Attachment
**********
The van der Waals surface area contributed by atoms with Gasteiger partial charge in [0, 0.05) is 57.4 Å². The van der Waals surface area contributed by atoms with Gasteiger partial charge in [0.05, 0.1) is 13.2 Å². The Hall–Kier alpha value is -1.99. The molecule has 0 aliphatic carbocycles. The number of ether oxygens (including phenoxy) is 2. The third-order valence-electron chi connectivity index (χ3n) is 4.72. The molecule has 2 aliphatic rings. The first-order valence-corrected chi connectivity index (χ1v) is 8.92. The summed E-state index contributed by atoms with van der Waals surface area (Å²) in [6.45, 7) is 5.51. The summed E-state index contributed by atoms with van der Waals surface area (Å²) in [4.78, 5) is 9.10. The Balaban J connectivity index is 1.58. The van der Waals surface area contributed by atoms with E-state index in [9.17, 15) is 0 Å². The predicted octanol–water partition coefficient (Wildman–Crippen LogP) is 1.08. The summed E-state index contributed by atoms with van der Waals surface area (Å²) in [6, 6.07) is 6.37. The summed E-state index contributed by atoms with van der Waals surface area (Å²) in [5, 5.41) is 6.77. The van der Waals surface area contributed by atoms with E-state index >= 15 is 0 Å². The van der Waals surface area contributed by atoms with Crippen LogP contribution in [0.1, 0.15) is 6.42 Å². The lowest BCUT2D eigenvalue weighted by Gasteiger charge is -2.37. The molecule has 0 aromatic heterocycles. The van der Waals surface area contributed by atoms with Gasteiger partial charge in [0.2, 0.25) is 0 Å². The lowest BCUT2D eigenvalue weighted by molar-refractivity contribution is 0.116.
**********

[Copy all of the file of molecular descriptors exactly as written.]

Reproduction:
The van der Waals surface area contributed by atoms with Gasteiger partial charge in [0, 0.05) is 57.4 Å². The van der Waals surface area contributed by atoms with Gasteiger partial charge in [0.05, 0.1) is 13.2 Å². The Hall–Kier alpha value is -1.99. The molecule has 0 aliphatic carbocycles. The number of ether oxygens (including phenoxy) is 2. The third-order valence-electron chi connectivity index (χ3n) is 4.72. The molecule has 2 aliphatic rings. The first-order valence-corrected chi connectivity index (χ1v) is 8.92. The summed E-state index contributed by atoms with van der Waals surface area (Å²) in [6.45, 7) is 5.51. The summed E-state index contributed by atoms with van der Waals surface area (Å²) in [4.78, 5) is 9.10. The Balaban J connectivity index is 1.58. The van der Waals surface area contributed by atoms with E-state index in [9.17, 15) is 0 Å². The predicted octanol–water partition coefficient (Wildman–Crippen LogP) is 1.08. The summed E-state index contributed by atoms with van der Waals surface area (Å²) in [6, 6.07) is 6.37. The summed E-state index contributed by atoms with van der Waals surface area (Å²) in [5, 5.41) is 6.77. The van der Waals surface area contributed by atoms with E-state index >= 15 is 0 Å². The van der Waals surface area contributed by atoms with Crippen LogP contribution in [0.1, 0.15) is 6.42 Å². The lowest BCUT2D eigenvalue weighted by Gasteiger charge is -2.37. The molecule has 0 aromatic heterocycles. The van der Waals surface area contributed by atoms with Gasteiger partial charge in [0.2, 0.25) is 0 Å². The lowest BCUT2D eigenvalue weighted by molar-refractivity contribution is 0.116.